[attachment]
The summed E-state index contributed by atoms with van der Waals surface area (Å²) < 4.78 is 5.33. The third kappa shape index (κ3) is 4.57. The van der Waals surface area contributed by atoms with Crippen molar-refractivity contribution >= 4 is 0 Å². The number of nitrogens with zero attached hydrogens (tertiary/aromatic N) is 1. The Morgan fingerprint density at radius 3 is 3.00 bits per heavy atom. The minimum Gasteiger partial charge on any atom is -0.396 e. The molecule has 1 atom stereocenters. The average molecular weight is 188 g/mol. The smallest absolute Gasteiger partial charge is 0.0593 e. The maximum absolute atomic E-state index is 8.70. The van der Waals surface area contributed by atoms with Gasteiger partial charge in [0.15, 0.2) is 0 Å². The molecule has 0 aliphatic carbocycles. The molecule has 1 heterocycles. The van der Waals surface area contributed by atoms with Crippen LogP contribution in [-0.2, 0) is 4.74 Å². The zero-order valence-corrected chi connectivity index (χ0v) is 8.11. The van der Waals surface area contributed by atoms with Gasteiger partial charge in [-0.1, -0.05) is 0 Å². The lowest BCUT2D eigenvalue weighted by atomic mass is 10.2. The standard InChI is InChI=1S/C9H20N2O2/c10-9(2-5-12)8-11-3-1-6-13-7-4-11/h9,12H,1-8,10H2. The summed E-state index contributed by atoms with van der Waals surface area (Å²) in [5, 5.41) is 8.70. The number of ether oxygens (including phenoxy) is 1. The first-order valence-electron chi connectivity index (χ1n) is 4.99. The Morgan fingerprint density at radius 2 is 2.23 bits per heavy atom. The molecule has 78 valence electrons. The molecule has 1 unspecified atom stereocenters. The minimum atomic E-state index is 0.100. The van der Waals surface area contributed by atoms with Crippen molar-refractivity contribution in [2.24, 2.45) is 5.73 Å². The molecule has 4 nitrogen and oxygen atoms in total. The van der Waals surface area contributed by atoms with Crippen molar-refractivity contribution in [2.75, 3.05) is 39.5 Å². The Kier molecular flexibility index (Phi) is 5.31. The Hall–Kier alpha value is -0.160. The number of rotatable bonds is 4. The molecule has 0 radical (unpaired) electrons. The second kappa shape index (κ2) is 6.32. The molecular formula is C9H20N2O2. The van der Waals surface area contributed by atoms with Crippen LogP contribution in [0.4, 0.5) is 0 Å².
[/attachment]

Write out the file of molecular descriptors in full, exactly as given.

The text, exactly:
The summed E-state index contributed by atoms with van der Waals surface area (Å²) < 4.78 is 5.33. The third kappa shape index (κ3) is 4.57. The van der Waals surface area contributed by atoms with Crippen molar-refractivity contribution >= 4 is 0 Å². The number of nitrogens with zero attached hydrogens (tertiary/aromatic N) is 1. The Morgan fingerprint density at radius 3 is 3.00 bits per heavy atom. The minimum Gasteiger partial charge on any atom is -0.396 e. The molecule has 1 atom stereocenters. The average molecular weight is 188 g/mol. The smallest absolute Gasteiger partial charge is 0.0593 e. The maximum absolute atomic E-state index is 8.70. The van der Waals surface area contributed by atoms with Gasteiger partial charge in [0.15, 0.2) is 0 Å². The molecule has 0 aliphatic carbocycles. The molecule has 1 heterocycles. The van der Waals surface area contributed by atoms with Crippen LogP contribution in [-0.2, 0) is 4.74 Å². The zero-order valence-corrected chi connectivity index (χ0v) is 8.11. The van der Waals surface area contributed by atoms with Gasteiger partial charge in [-0.1, -0.05) is 0 Å². The lowest BCUT2D eigenvalue weighted by atomic mass is 10.2. The standard InChI is InChI=1S/C9H20N2O2/c10-9(2-5-12)8-11-3-1-6-13-7-4-11/h9,12H,1-8,10H2. The summed E-state index contributed by atoms with van der Waals surface area (Å²) in [5, 5.41) is 8.70. The number of ether oxygens (including phenoxy) is 1. The first-order valence-electron chi connectivity index (χ1n) is 4.99. The Morgan fingerprint density at radius 2 is 2.23 bits per heavy atom. The molecule has 78 valence electrons. The molecule has 1 unspecified atom stereocenters. The minimum atomic E-state index is 0.100. The van der Waals surface area contributed by atoms with Crippen molar-refractivity contribution in [2.24, 2.45) is 5.73 Å². The molecule has 4 nitrogen and oxygen atoms in total. The van der Waals surface area contributed by atoms with Crippen molar-refractivity contribution in [2.75, 3.05) is 39.5 Å². The Kier molecular flexibility index (Phi) is 5.31. The Hall–Kier alpha value is -0.160. The number of rotatable bonds is 4. The molecule has 0 radical (unpaired) electrons. The second kappa shape index (κ2) is 6.32. The molecular formula is C9H20N2O2. The van der Waals surface area contributed by atoms with Crippen LogP contribution in [0.4, 0.5) is 0 Å².